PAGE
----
We prefer a God who thinks like us and works by our standards. But as God continually reminds us, His ways are other. And this is true of the actual blessing as it is of the way in which He blesses. His ways are other and so are the actual blessings He gives. When we look down this line, from Abraham, to Isaac, to Jacob, to Judah, we do not necessarily see physical blessings greater than that of their brothers. THE BLESSING IS THAT THEY WOULD HAVE A GREATER ROLE IN GOD’S BIGGER PLAN. Their blessing is that it would be through their family line that Jesus would enter into human history. This is important to remember, because as we read God’s promises in the Bible, it is easy to simply transfer them over to an account that we can measure. This is why we find people judging each other’s faith by physical blessings. But God’s blessings are not always seen by us right away, or even in our lifetime. If we look at the breakup of the Promised Land, Ephriam does not look like the recipient of the greater blessing.
It will take some time for their greater role inIsrael’s history to play out. They have to trust the promise, and the promiser, more than what their limited perception is telling them. And we struggle with the same thing. This makes it hard for us to be faithful, doesn’t it? We don’t see the promises fulfilled, so we begin to doubt the promises themselves?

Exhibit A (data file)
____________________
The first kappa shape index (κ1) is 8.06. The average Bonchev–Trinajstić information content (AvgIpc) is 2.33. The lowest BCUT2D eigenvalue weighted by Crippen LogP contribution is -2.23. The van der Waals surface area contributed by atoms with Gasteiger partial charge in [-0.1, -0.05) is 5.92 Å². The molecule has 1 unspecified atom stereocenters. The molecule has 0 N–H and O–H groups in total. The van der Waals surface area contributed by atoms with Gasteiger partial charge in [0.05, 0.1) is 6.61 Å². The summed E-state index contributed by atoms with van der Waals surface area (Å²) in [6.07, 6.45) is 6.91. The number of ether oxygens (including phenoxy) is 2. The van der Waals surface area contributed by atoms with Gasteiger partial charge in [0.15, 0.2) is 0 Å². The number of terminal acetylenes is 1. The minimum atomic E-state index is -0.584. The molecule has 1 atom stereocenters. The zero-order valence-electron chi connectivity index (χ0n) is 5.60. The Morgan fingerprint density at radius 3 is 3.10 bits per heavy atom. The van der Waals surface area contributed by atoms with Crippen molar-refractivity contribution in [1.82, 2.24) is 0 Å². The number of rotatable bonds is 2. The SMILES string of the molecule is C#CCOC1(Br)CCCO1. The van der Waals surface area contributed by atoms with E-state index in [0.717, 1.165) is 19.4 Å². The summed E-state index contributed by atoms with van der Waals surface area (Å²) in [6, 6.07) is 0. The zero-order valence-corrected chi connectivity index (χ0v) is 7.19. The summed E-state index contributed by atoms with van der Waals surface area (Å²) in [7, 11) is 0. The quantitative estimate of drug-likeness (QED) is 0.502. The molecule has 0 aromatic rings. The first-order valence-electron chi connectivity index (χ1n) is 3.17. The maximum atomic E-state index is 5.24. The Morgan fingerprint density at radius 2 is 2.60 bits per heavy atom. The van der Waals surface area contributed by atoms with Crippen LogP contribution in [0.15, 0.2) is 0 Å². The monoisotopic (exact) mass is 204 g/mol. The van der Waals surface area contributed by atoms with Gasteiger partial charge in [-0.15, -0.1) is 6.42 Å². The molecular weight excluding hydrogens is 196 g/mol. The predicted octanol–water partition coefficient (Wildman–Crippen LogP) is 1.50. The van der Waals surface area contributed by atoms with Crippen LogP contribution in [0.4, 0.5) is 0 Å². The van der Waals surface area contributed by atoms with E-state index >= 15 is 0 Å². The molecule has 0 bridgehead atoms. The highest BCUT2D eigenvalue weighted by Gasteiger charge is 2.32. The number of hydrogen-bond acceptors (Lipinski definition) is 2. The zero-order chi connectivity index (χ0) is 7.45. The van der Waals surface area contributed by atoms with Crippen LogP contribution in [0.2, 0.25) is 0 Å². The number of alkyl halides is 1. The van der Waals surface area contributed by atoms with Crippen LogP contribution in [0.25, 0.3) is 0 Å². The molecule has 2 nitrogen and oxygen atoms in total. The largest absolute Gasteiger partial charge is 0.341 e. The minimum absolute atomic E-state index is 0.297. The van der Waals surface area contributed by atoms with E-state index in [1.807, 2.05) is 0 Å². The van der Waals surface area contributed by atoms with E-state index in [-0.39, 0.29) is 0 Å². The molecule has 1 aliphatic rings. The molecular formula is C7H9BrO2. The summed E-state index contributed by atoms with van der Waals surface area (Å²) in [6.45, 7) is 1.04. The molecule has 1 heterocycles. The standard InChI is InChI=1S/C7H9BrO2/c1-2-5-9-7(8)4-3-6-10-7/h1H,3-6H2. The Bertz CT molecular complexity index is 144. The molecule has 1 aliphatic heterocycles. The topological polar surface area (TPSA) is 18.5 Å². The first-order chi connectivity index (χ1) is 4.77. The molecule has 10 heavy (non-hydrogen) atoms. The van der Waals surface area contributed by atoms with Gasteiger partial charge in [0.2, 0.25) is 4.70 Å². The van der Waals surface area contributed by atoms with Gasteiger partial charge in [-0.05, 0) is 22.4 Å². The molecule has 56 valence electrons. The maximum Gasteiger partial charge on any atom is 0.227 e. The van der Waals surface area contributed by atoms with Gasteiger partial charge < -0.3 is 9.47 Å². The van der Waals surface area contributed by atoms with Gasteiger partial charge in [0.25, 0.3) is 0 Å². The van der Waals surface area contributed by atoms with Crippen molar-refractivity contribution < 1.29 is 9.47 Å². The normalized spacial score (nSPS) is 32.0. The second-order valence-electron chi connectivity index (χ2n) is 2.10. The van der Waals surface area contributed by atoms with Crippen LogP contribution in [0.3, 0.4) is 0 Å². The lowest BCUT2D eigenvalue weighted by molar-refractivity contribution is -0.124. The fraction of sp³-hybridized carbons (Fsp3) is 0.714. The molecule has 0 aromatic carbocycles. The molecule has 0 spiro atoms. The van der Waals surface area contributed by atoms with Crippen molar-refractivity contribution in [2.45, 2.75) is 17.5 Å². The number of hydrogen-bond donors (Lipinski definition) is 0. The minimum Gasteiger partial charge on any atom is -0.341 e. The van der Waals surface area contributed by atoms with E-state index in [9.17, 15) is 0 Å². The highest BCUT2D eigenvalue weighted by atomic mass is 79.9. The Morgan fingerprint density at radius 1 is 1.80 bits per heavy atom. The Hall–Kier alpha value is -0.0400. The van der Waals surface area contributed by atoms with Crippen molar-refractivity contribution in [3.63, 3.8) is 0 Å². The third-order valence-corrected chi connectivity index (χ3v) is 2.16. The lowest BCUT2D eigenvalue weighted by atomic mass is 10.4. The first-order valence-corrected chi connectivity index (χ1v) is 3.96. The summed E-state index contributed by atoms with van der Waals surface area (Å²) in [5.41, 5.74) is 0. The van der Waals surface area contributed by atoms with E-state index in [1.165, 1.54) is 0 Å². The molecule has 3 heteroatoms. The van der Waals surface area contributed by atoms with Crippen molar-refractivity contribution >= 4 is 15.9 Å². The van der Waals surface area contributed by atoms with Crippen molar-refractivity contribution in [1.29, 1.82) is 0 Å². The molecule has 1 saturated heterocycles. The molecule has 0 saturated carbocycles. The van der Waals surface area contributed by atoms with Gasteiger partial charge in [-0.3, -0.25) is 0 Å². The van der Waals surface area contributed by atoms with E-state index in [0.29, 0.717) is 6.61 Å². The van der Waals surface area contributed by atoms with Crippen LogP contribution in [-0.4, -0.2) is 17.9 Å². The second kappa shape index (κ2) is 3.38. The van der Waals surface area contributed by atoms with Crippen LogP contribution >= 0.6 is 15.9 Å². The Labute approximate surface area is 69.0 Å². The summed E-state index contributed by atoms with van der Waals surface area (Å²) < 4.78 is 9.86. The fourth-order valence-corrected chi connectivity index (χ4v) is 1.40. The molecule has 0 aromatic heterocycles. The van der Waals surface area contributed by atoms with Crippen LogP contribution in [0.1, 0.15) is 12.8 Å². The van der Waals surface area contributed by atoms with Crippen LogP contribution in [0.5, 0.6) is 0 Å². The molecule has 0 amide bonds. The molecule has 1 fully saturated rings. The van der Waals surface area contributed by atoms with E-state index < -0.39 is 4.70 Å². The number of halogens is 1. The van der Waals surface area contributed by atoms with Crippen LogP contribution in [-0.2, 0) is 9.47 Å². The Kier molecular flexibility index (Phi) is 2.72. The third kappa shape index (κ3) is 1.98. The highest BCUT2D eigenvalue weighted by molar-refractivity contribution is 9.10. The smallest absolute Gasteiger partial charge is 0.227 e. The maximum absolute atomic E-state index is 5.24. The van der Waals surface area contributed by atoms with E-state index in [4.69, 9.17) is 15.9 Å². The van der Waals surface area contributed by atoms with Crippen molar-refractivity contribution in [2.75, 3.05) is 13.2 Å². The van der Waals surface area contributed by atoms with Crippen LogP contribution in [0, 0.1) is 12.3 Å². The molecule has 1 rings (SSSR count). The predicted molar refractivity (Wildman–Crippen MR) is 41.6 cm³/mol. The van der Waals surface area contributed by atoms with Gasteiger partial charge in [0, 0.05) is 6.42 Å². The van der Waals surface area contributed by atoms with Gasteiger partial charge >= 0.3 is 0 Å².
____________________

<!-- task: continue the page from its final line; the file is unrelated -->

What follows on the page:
The truth is that while we cannot fully understand the ways of God, He has chosen to pull back the curtains and give us a glimpse into how He works. He gives us His Word. And just as a friend gives us his word as a guarantee, God’s Word contains promises, as well as a record of faithfulness to His promises. Sometimes generations and generations later.
As we read the through the breakdown of the Promised Land into its twelve tribes, we are reminded of the promises that God made long ago. We are reminded of the original promise to Abraham:
And I will establish my covenant between me and you and your offspring after you throughout their generations for an everlasting covenant, to be God to you and to your offspring after you. And I will give to you and to your offspring after you the land of your sojournings, all the land of Canaan, for an everlasting possession, and I will be their God.
THIS IS COMING TRUE.
We remember the promises to Isaac:
Do not go down to Egypt; dwell in the land of which I shall tell you. Sojourn in this land, and I will be with you and will bless you, for to you and to your offspring I will give all these lands, and I will establish the oath that I swore to Abraham your father.
THIS IS COMING TRUE
We remember the promise to Jacob: